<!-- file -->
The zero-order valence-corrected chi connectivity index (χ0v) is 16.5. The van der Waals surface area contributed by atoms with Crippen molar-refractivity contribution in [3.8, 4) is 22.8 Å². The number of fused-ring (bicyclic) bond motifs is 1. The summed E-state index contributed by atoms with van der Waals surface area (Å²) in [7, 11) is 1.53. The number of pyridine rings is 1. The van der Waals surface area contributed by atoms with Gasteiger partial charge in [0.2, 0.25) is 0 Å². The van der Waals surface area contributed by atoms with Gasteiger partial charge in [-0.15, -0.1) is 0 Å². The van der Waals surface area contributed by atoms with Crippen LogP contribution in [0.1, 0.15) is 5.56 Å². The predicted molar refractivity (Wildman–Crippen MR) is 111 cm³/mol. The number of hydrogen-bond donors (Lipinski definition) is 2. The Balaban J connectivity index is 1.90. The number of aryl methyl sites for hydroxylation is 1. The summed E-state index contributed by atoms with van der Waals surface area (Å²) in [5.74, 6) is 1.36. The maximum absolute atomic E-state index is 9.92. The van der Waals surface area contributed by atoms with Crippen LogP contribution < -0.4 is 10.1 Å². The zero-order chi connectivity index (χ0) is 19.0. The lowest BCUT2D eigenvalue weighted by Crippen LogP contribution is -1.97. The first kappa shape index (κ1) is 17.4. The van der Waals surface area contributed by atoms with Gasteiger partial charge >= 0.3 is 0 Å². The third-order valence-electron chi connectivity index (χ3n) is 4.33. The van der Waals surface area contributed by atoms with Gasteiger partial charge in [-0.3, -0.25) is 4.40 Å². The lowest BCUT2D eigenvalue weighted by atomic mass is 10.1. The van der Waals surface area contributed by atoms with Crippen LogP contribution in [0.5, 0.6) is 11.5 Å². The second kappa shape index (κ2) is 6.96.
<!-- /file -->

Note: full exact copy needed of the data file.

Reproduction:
The zero-order valence-corrected chi connectivity index (χ0v) is 16.5. The van der Waals surface area contributed by atoms with Crippen molar-refractivity contribution in [3.8, 4) is 22.8 Å². The number of fused-ring (bicyclic) bond motifs is 1. The summed E-state index contributed by atoms with van der Waals surface area (Å²) in [7, 11) is 1.53. The number of pyridine rings is 1. The van der Waals surface area contributed by atoms with Gasteiger partial charge in [0.2, 0.25) is 0 Å². The van der Waals surface area contributed by atoms with Gasteiger partial charge in [-0.15, -0.1) is 0 Å². The van der Waals surface area contributed by atoms with Crippen LogP contribution in [0.1, 0.15) is 5.56 Å². The predicted molar refractivity (Wildman–Crippen MR) is 111 cm³/mol. The number of hydrogen-bond donors (Lipinski definition) is 2. The Balaban J connectivity index is 1.90. The number of aryl methyl sites for hydroxylation is 1. The summed E-state index contributed by atoms with van der Waals surface area (Å²) in [5.74, 6) is 1.36. The maximum absolute atomic E-state index is 9.92. The van der Waals surface area contributed by atoms with Crippen LogP contribution < -0.4 is 10.1 Å². The zero-order chi connectivity index (χ0) is 19.0. The lowest BCUT2D eigenvalue weighted by Crippen LogP contribution is -1.97. The first kappa shape index (κ1) is 17.4. The van der Waals surface area contributed by atoms with Gasteiger partial charge >= 0.3 is 0 Å². The third-order valence-electron chi connectivity index (χ3n) is 4.33. The van der Waals surface area contributed by atoms with Gasteiger partial charge in [-0.3, -0.25) is 4.40 Å². The lowest BCUT2D eigenvalue weighted by atomic mass is 10.1. The van der Waals surface area contributed by atoms with Crippen LogP contribution in [0.5, 0.6) is 11.5 Å². The second kappa shape index (κ2) is 6.96.